The Belkins volunteered as coaches for their children’s schools, because it was a way for them to give while staying close to their progeny. As they became successful, their friends introduced them to the many local organizations seeking time and donations. The Belkins latched onto a few charities including the Boston Medical Center and the Combined Jewish Philanthropies, committing funds and creativity to leverage their philanthropic efforts. “I’m an entrepreneur,” explained Steve Belkin during a phone interview, “I started 26 businesses, [and so] I bring vision and passion to these causes. When we got involved with the Anti-Defamation League (whose purpose is to secure justice and fair treatment to all citizens), we wanted to help community leaders learn about discrimination first-hand. Working with Lenny Zakim, the then executive director of the New England regional ADL, we chartered an airplane and flew 150 community leaders to Washington, D.C. to visit the United States Holocaust Memorial Museum.” Now in its fourteenth year, the program has introduced over 2000 people to the exhibits.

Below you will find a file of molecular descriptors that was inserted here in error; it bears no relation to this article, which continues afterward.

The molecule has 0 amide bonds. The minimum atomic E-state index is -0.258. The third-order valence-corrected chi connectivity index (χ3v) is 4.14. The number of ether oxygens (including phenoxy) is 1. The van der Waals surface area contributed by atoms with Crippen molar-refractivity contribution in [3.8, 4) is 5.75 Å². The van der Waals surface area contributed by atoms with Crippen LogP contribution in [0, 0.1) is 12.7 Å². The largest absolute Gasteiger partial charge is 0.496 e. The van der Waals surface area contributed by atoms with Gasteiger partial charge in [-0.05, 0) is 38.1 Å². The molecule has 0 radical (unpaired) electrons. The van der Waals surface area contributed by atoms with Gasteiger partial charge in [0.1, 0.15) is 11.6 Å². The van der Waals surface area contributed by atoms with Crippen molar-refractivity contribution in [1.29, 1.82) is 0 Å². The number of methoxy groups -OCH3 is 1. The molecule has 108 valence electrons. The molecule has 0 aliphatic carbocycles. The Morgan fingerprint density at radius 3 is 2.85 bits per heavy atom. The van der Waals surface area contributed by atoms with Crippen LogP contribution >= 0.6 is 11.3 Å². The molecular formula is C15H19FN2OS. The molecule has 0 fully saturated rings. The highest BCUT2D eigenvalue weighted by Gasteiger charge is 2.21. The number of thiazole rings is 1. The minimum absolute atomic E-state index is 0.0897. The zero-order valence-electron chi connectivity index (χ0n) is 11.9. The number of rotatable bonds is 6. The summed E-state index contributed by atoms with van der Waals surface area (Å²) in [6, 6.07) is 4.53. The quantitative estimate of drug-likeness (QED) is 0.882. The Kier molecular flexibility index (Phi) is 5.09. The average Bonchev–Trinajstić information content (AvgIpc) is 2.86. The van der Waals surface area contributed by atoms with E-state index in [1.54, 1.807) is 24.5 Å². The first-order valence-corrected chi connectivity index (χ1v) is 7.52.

“Stockpiling doesn’t fill you up,” Joan Belkin explained. “Our family mantra is: you get more from giving than getting.” That is why the Belkins dedicate so much of their time and energy to their chosen charities. Their latest projects combine business and philanthropy, including the purchase of Lookout Farm in Natick, the oldest continually working farm in the United States and a major outdoor destination for local families. When the farm came up for sale last year, developers immediately eyed the 200 acres of prime real estate. Understanding that the loss of the farm to development would be a tragic turn for the region, the Belkins committed themselves to saving this agricultural remnant thereby ensuring that families would continue to enjoy locally-grown, organic fruits and vegetables. Steve Belkin also purchased two Atlanta sports teams, the Hawks (an NBA franchise), and the Thrashers (an NHL franchise), as a community-building venture. He points out that spectator sports bring together all ethnicities and generations, and for the short time the game is on, people put aside their differences to root for their team together. He believes that some will take these lessons beyond the stadium and go to work for fairness and less discrimination in the future.